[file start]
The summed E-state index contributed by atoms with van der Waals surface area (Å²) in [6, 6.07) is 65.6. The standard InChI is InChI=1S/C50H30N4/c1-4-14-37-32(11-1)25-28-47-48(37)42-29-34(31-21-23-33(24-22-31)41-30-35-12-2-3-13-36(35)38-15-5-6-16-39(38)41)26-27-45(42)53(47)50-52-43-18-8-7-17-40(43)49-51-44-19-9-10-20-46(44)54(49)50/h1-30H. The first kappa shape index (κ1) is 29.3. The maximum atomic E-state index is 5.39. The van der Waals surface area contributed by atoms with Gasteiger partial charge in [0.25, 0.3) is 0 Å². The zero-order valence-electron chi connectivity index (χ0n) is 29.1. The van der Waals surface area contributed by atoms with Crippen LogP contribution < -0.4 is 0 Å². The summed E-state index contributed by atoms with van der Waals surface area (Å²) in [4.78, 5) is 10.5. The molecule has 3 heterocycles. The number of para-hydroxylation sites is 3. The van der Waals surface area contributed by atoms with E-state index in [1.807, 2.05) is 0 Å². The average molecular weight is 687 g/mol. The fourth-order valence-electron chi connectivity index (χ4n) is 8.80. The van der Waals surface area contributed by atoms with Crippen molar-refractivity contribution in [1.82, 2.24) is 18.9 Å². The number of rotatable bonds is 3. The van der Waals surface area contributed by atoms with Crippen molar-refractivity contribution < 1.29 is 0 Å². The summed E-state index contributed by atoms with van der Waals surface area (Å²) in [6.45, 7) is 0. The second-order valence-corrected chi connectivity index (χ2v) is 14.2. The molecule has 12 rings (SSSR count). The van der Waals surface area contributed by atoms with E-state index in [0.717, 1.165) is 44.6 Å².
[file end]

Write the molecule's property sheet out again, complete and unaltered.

The summed E-state index contributed by atoms with van der Waals surface area (Å²) in [6, 6.07) is 65.6. The standard InChI is InChI=1S/C50H30N4/c1-4-14-37-32(11-1)25-28-47-48(37)42-29-34(31-21-23-33(24-22-31)41-30-35-12-2-3-13-36(35)38-15-5-6-16-39(38)41)26-27-45(42)53(47)50-52-43-18-8-7-17-40(43)49-51-44-19-9-10-20-46(44)54(49)50/h1-30H. The first kappa shape index (κ1) is 29.3. The maximum atomic E-state index is 5.39. The van der Waals surface area contributed by atoms with Gasteiger partial charge in [0.25, 0.3) is 0 Å². The zero-order valence-electron chi connectivity index (χ0n) is 29.1. The van der Waals surface area contributed by atoms with Crippen LogP contribution < -0.4 is 0 Å². The summed E-state index contributed by atoms with van der Waals surface area (Å²) in [4.78, 5) is 10.5. The molecule has 3 heterocycles. The number of para-hydroxylation sites is 3. The van der Waals surface area contributed by atoms with E-state index in [1.807, 2.05) is 0 Å². The average molecular weight is 687 g/mol. The fourth-order valence-electron chi connectivity index (χ4n) is 8.80. The van der Waals surface area contributed by atoms with Crippen molar-refractivity contribution in [1.82, 2.24) is 18.9 Å². The number of rotatable bonds is 3. The van der Waals surface area contributed by atoms with Crippen molar-refractivity contribution < 1.29 is 0 Å². The summed E-state index contributed by atoms with van der Waals surface area (Å²) in [6.45, 7) is 0. The second-order valence-corrected chi connectivity index (χ2v) is 14.2. The molecule has 12 rings (SSSR count). The van der Waals surface area contributed by atoms with E-state index in [0.717, 1.165) is 44.6 Å².